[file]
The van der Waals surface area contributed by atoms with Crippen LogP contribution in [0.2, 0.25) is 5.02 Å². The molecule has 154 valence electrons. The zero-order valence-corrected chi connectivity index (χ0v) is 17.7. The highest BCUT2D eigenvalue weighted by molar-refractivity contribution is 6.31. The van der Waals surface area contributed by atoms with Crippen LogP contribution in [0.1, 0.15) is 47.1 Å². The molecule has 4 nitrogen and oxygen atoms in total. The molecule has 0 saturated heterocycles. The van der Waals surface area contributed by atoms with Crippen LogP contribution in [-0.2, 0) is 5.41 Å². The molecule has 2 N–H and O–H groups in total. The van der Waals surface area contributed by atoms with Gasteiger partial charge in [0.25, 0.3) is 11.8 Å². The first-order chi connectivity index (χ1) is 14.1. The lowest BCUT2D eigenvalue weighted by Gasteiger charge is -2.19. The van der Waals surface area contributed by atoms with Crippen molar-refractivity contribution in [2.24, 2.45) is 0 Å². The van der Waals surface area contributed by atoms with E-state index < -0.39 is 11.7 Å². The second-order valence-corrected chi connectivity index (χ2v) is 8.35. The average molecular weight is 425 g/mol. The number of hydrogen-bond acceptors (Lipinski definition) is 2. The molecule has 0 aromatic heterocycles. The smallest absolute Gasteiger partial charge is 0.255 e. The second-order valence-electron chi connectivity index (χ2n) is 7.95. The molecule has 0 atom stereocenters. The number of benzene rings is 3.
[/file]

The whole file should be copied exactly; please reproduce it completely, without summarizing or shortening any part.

The van der Waals surface area contributed by atoms with Crippen LogP contribution in [0.2, 0.25) is 5.02 Å². The molecule has 154 valence electrons. The zero-order valence-corrected chi connectivity index (χ0v) is 17.7. The highest BCUT2D eigenvalue weighted by molar-refractivity contribution is 6.31. The van der Waals surface area contributed by atoms with Crippen LogP contribution in [0.1, 0.15) is 47.1 Å². The molecule has 4 nitrogen and oxygen atoms in total. The molecule has 0 saturated heterocycles. The van der Waals surface area contributed by atoms with Crippen LogP contribution in [-0.2, 0) is 5.41 Å². The molecule has 2 N–H and O–H groups in total. The van der Waals surface area contributed by atoms with Gasteiger partial charge in [0.25, 0.3) is 11.8 Å². The first-order chi connectivity index (χ1) is 14.1. The lowest BCUT2D eigenvalue weighted by Gasteiger charge is -2.19. The van der Waals surface area contributed by atoms with Crippen molar-refractivity contribution in [2.24, 2.45) is 0 Å². The van der Waals surface area contributed by atoms with E-state index < -0.39 is 11.7 Å². The second-order valence-corrected chi connectivity index (χ2v) is 8.35. The average molecular weight is 425 g/mol. The number of hydrogen-bond acceptors (Lipinski definition) is 2. The molecule has 0 aromatic heterocycles. The smallest absolute Gasteiger partial charge is 0.255 e. The second-order valence-electron chi connectivity index (χ2n) is 7.95. The molecule has 0 atom stereocenters. The number of benzene rings is 3.